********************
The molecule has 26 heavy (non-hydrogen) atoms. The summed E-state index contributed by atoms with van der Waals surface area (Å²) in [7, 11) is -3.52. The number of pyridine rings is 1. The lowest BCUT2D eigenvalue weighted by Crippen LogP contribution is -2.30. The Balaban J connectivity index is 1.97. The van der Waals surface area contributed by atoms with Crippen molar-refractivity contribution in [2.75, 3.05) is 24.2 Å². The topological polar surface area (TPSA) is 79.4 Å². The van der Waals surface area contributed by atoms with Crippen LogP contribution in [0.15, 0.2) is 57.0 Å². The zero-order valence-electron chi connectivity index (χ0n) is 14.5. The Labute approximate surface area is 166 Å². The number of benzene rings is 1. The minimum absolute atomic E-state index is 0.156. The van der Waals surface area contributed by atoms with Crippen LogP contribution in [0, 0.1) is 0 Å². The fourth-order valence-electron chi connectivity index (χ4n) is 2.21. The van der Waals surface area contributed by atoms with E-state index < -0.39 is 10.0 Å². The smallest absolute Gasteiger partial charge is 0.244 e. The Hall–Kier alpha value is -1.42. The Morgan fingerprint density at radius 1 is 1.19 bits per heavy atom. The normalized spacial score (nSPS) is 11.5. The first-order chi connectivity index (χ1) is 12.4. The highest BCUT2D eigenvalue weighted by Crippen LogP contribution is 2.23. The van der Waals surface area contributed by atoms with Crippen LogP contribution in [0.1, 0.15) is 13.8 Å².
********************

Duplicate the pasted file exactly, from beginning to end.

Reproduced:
The molecule has 26 heavy (non-hydrogen) atoms. The summed E-state index contributed by atoms with van der Waals surface area (Å²) in [7, 11) is -3.52. The number of pyridine rings is 1. The lowest BCUT2D eigenvalue weighted by Crippen LogP contribution is -2.30. The Balaban J connectivity index is 1.97. The van der Waals surface area contributed by atoms with Crippen molar-refractivity contribution in [2.75, 3.05) is 24.2 Å². The topological polar surface area (TPSA) is 79.4 Å². The van der Waals surface area contributed by atoms with Crippen LogP contribution in [0.15, 0.2) is 57.0 Å². The zero-order valence-electron chi connectivity index (χ0n) is 14.5. The Labute approximate surface area is 166 Å². The number of benzene rings is 1. The minimum absolute atomic E-state index is 0.156. The van der Waals surface area contributed by atoms with Crippen LogP contribution in [0, 0.1) is 0 Å². The fourth-order valence-electron chi connectivity index (χ4n) is 2.21. The van der Waals surface area contributed by atoms with E-state index < -0.39 is 10.0 Å². The smallest absolute Gasteiger partial charge is 0.244 e. The Hall–Kier alpha value is -1.42. The Morgan fingerprint density at radius 1 is 1.19 bits per heavy atom. The normalized spacial score (nSPS) is 11.5. The first-order chi connectivity index (χ1) is 12.4. The highest BCUT2D eigenvalue weighted by Crippen LogP contribution is 2.23. The van der Waals surface area contributed by atoms with Crippen LogP contribution in [0.1, 0.15) is 13.8 Å².